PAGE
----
Did you set some travel goals as part of your New Year’s resolutions for 2020? If not, it’s not too late. A new year and decade bring new ways to experience the world, says Dora Ball, editor of Travel Goals, (Lonely Planet, $25). “Travelers today are not as interested in ticking off a load of sites far away. They’re more interested in travel as self-discovery.” She shares ideas for rewarding journeys and encounters with USA TODAY.
Go off the grid
In our always-connected age, the lure of remote places is growing, Ball says. “It gives you an opportunity to re-evaluate your lifestyle habits, and escape from social media.” That’s what draws many to Les Toits du Monde, an electricity-free retreat with treehouses and other unique lodgings in the Laurentian Mountains, near Montreal, Canada.
More information: lestoitsdumonde.ca
Live with locals
Instead of talking to hotel employees and tour guides, see how local residents spend their daily lives, Ball says. “For all the amazing sites in the world, meeting real people and spending time in their home can have a great effect on us.” She suggests a homestay in Orjan, a village near Amman, Jordan. “You become a part of the family for a night or two. You might help with the daily chores, and the money you pay is going directly to that community.”
More information: engagingcultures.com
Learn a local craft
One of the best ways to understand the culture of a place is through a local trade or craft, which offers a window into its history and values, Ball says. That’s what draws many to a weeklong boatbuilding course in Brooklin, Maine, which teaches the basics of design as students construct a wooden sailing skiff from scratch.
More information: thewoodenboatschool.com
Keep a sketch journal
You’re bound to make a deep connection to a place when you take time to draw it. “It’s not about being a great artist. It’s about slowing down and taking in your surroundings,” Ball says. Travelers can join an organized drawing group, like Urban Sketchers in Seattle.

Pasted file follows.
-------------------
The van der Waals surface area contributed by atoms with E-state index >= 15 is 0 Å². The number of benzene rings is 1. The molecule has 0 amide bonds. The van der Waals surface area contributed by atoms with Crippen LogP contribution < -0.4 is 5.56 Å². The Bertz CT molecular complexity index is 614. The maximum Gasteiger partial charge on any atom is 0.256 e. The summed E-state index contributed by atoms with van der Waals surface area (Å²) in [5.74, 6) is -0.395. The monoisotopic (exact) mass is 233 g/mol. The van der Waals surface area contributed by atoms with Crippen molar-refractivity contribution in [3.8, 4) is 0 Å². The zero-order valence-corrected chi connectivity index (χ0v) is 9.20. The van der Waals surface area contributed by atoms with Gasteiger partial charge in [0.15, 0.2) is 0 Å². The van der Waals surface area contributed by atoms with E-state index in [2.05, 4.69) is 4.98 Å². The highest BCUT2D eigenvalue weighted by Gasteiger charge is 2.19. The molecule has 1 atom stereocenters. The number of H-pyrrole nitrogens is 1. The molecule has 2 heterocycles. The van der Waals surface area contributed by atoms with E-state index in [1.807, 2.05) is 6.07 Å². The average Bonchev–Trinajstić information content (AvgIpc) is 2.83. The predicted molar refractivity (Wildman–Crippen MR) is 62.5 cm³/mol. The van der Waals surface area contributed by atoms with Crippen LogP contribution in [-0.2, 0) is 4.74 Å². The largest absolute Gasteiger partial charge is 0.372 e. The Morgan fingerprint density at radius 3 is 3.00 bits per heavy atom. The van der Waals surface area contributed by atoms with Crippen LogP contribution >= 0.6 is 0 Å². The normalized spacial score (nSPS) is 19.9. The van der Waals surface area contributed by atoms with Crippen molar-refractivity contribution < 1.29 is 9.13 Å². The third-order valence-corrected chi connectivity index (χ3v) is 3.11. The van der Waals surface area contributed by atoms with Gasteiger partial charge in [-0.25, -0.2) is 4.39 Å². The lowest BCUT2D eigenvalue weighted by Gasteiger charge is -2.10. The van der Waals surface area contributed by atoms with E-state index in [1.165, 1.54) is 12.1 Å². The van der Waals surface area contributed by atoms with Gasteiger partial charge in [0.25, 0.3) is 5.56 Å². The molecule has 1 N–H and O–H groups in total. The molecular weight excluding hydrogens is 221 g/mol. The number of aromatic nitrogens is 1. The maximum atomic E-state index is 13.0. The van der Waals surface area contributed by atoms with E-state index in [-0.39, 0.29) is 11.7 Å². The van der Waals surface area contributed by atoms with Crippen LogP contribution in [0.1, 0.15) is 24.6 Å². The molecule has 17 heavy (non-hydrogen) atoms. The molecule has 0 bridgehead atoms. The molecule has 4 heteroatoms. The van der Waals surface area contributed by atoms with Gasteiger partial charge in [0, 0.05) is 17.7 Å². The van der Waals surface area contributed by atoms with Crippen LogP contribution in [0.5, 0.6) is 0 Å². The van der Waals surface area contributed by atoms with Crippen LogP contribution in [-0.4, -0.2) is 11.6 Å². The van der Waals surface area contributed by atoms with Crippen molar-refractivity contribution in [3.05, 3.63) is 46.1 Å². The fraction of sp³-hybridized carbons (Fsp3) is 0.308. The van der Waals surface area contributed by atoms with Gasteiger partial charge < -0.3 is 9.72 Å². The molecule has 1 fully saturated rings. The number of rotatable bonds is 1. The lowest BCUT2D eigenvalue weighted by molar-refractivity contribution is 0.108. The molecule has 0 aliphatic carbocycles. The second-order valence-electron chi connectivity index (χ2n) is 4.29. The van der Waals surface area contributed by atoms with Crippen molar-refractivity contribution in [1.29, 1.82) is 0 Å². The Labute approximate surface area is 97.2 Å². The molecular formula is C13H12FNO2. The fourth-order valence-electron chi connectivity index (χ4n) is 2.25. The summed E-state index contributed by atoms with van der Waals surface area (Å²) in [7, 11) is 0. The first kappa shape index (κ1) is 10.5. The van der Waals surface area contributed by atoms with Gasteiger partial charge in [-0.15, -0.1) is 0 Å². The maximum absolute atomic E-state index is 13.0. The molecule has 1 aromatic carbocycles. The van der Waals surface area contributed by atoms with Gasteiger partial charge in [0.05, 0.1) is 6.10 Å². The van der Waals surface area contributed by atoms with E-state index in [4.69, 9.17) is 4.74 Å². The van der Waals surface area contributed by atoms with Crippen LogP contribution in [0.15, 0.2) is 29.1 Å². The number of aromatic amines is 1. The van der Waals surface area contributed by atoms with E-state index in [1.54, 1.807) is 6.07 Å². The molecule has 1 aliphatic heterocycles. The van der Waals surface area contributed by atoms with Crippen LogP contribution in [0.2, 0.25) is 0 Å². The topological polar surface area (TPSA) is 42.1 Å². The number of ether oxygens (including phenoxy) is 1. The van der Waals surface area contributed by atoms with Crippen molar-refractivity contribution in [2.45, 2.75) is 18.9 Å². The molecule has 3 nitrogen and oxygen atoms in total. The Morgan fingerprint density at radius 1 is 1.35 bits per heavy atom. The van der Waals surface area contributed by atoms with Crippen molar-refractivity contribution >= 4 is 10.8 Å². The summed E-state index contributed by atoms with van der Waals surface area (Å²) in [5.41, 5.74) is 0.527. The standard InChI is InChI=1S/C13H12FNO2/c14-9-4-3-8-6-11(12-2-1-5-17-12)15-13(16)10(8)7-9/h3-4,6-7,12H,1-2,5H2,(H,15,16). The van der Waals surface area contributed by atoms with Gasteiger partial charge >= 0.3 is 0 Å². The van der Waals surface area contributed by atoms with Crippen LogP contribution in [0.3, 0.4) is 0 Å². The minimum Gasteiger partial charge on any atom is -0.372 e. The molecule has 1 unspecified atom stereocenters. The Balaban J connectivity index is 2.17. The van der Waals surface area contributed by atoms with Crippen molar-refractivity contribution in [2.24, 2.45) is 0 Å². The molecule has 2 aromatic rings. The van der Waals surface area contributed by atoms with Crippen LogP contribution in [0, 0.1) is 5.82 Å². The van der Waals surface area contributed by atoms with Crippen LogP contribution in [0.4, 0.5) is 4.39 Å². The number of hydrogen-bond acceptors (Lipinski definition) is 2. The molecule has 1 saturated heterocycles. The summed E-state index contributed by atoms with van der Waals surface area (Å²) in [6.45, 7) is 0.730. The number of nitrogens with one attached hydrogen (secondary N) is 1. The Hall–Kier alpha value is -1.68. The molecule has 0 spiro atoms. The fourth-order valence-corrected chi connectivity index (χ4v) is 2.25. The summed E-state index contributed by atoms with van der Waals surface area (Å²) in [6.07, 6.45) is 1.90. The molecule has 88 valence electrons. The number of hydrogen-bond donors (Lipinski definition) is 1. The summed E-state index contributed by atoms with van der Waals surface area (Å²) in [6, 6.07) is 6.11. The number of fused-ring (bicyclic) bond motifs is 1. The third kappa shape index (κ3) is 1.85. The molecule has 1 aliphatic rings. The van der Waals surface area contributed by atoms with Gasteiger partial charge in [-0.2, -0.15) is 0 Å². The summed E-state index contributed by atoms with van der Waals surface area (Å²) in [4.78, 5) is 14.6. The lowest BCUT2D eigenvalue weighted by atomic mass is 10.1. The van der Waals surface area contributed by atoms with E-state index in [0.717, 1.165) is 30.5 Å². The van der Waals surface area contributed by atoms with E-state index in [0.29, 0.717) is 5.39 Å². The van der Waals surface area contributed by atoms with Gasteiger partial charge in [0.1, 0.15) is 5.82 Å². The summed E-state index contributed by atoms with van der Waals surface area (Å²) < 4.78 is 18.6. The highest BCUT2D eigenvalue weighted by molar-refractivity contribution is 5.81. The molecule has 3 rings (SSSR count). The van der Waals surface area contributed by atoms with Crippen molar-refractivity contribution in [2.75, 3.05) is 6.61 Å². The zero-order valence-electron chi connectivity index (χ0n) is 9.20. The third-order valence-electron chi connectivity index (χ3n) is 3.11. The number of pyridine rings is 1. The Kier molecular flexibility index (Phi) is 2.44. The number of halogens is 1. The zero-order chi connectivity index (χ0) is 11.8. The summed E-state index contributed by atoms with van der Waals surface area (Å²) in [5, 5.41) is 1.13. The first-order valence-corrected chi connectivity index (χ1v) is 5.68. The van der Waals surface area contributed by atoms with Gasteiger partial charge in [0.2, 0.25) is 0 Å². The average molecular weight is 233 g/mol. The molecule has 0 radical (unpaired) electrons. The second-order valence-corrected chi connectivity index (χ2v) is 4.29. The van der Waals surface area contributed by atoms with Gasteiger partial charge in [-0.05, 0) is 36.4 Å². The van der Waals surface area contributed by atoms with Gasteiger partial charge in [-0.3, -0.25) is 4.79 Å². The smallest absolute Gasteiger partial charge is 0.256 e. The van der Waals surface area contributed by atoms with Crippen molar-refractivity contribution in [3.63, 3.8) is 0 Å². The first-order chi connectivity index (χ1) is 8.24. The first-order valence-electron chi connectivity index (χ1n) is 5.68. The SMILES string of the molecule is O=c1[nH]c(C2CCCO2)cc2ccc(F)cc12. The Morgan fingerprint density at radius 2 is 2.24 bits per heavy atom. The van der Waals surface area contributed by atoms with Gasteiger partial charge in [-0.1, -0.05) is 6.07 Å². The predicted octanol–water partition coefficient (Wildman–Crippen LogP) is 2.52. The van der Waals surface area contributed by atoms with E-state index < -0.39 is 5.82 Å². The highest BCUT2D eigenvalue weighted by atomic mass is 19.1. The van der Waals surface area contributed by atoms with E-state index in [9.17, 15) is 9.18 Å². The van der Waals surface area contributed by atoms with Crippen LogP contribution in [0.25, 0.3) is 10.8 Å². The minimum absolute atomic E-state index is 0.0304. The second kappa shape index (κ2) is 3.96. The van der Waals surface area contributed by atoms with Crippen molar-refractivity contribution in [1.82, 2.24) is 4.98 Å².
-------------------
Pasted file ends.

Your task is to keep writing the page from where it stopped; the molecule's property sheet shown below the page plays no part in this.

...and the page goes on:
More information: seattle.urbansketchers.org
Make an epic overland journey
With low-cost air travel, it’s simple to cross continents in mere hours, but why not do it the old-fashioned way: on the ground? If you’ve got the time, you could spend months driving the length of Africa from Cairo to Cape Town or traveling the Silk Road, the ancient trade route that connected Southern Europe to Asia, Eastern Africa and the Middle East. Or consider driving the Pan-American Highway, which connects Argentina to Canada. “The journey is the goal, being open to what you see along the way. It’s the ultimate education in the world,” Ball says.
More information: dragoman.com
Test your mettle
Sometimes a trip is about pushing yourself to the limit. It could be a demanding hike like Angels Landing in Utah’s Zion National Park, while others might try the Yukon Quest, the world’s longest annual river race, which has canoeists and kayakers paddle 444 miles along the Yukon River. “They’re not necessarily fun when you’re doing it. They’re kind of extreme, but when you succeed you feel amazing,” Ball says.
More information: yukonriverquest.com
Support a social enterprise
Travel can not only enrich your life, but it can help support humanitarian and conservation projects. “You can feel good about where your money’s going,” Ball says. For example, Kenya’s Maji Moto Maasai Cultural Camp lets visitors experience traditional village life, music and food during overnight stays that benefit the community.
More information: majimotomaasaicamp.com
Sleep in a Dark Sky Sanctuary
For an unforgettable light show, seek out night skies unmarred by light pollution. “It connects us with the outdoors. It’s a mini digital detox because you become much more attuned to natural light cycles,” Ball says. A prime spot: the Cosmic Campground International Dark Sky Sanctuary in the Gila National Forest in New Mexico, which offers 360-degree unobstructed views of the night sky, and is located more than 40 miles away from the nearest artificial light source. “You’ll be able to see the stars lit up in all their glory.”
More information: fs.usda.gov
Try something new
Ball says one of the best experiences for travelers is to try something new. “It’s the core of what enriching travel’s about. When you have a new experience, the memory locks in there.” It can be as simple as learning how to gather your own food on a mushroom foraging class in California’s Santa Cruz Mountains. “You’re surrounded by nature and you get to take something home with you.”
More information: foragesf.com
Spend the night in the jungle
There’s no better way to experience the wilderness than sleeping in it. “You’re in a dark place, no streetlights, there are squeaks and howls and thumps and bumps. It forces you to face some fears and be aware that there’s a great ecosystem out there,” Ball says. One example: Ecolodge Lapa Rios in Costa Rica’s Osa Peninsula, which has open-air bungalows in a 1,000-acre lowland rainforest reserve.
More information: laparios.com